‘John Dust’ Louise Warren
ISBN 9781916505285, 36pp, £6.50
John Dust is a journeying everyman from folklore, in the title poem he’s
‘narrow as a pipe, face like a clay bowl
chest blown open like a sunset’
In the next, ‘The Marshes’, he’s
‘My man under the motorway,
flat out in the dark fields, seeding the hedges,
scratching your chest hair, wispy as larches,
pinking like the evenings, stitchwort and abattoir, bloody as Sedgemoor,
lipped up with cider, scraggy as winter.’
He’s an elusive shadow scraping an existence on the fringes, a scapegoat who gets blamed for escaped sheep and failed crops, a bogeyman to scare children into behaving. One who lives from scraps and gets paid in kind for odd jobs. Someone who rejects the society he’s not part of yet still needs conventional people to meet personal needs. He lives hand to mouth. In ‘Swifts’ (Swift is also a type of caravan),
‘”There is always a caravan,” you say,
“always one buried in the wood,
seams broke up and rich with rust,
a dulled yellow window bulged out like a blister.”
You follow me up the road,
stuck on like a burr.
“I will be your Swift” you say,
“the rest is birdshit and singsong.”‘
John Dust is seductive when he needs to be. Although the caravan contains the notion of travel, his caravan is too rusted to move. He gives the illusion of being free, but seems to be rooted to the spot somewhere in the Somerset, UK, countryside. This contradiction is further explored in
‘Contoured Road Map of Exmoor, Popular Edition’
‘laid flat the folds are stained brown like rust
or from a distance wet bracken – blasted, thin wiry hedges –
some kind of bird is trapped here, flapping and panicking –
some kind of weather is trapped here – damping, a cloud
form the 30s, pressed onto the page – vapour thin fog expanding –
some kind of man is trapped here – his back to me smoking -‘
His back is turned because he only communicates on his own terms. He won’t be at anyone’s beck and call. The smoke another device to blur and obfuscate.
Not all the poems focus on John Dust. A series of ‘5 Riddles’ have clues and point to earlier poems. Part of Riddle 4,
Rusty Knife Throwers-
Rough Kissers- Spiteful Lovers-
Leave you with a Pearl- Leave you with a Swell-
Leave you swearing to Merry Hell-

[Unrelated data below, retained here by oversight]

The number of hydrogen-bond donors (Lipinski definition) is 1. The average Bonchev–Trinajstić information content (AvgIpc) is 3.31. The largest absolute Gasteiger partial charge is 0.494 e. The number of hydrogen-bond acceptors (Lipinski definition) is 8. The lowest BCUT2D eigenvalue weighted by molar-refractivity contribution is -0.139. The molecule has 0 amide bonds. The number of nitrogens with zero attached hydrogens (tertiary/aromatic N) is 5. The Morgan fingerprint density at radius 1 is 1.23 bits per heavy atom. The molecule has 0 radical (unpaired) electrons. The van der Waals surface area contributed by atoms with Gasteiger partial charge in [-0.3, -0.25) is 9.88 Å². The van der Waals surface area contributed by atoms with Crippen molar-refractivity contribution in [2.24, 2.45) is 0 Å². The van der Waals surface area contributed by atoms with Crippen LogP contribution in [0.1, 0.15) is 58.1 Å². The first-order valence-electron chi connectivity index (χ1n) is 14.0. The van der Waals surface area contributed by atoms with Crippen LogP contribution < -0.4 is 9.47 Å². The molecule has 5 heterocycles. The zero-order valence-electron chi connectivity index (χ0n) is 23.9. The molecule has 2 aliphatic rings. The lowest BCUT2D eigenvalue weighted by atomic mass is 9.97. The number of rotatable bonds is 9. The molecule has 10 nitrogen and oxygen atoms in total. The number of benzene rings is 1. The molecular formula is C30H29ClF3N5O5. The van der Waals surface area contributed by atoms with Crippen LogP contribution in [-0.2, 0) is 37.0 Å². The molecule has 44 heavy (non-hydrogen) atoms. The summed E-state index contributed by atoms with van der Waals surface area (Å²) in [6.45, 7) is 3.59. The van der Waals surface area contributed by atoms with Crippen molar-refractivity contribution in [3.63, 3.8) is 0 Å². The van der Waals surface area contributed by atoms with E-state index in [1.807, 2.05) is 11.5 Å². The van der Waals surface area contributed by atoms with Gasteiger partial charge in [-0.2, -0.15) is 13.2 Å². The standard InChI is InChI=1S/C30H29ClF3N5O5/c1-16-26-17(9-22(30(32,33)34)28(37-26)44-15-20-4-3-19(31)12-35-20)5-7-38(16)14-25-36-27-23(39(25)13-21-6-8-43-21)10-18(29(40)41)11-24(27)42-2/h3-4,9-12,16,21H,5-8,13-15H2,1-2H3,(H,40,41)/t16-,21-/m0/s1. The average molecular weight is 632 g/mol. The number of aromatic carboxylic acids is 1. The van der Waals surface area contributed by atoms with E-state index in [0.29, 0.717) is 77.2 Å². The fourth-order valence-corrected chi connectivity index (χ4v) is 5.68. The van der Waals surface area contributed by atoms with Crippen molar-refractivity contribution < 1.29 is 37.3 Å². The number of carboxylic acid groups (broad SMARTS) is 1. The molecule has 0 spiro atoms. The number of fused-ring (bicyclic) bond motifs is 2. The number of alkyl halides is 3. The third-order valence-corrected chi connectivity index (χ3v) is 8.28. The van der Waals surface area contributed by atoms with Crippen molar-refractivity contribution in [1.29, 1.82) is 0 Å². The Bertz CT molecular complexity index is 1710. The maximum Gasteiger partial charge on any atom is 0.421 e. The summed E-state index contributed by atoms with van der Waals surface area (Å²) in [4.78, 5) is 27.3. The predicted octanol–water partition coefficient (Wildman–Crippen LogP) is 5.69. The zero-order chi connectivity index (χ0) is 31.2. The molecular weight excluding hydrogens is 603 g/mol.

‘Chuggers’, a recent word to describe people paid to ask pedestrians in town and shopping centres to sign up to regularly donate to charity, sounds too contemporary for the timeless feel elsewhere in the poem. It has a nursery rhyme feel to its rhythm and rhymes. The answer is a plant although I won’t give away which one.
In the final poem ‘Folklore’ attention switches back to John Dust,
‘They said he spelled the Post Office back for an hour.
Mrs Trott bought a book of stamps,
when she got home nothing but leaves in her purse.
That’s for nothing.
Squint, and up come his reedy face from the ciggy shop;
yelp and he’ll stick you in his tatty bag.
He’ll eat a church, he’ll eat a chop, he’ll make you pay.
Down in the land of Poundland, this said, oh.
He’ll push you down where the stream still splutters,
throttled in the pissy trees, cut-through, once upon a time.
Cut-through, one two, one two, that’s you sold to the man
come for the scraps. All gone.’
It ends on the image, ‘that old thing, thought they’d thrown it out./ Don’t say he didn’t warn you.’ That final line implies that John Dust has had a lot to do with his own folklore and myth.
The title character is a malleable ghost-like person others can project their feelings on. Just when someone thinks they have the measure of him, he shifts and surprises. He represents traditional folklore but can be found in Poundland. His elusiveness is delightful in individual poems, but, over a collection, some readers may find this begins to frustrate as John Dust is danced around rather the revealed. In a sense, that’s right because a shape-shifter can’t be revealed. Louise Warren has left her native Somerset for London, but, through John Dust and his off-kilter world, Somerset has not left her.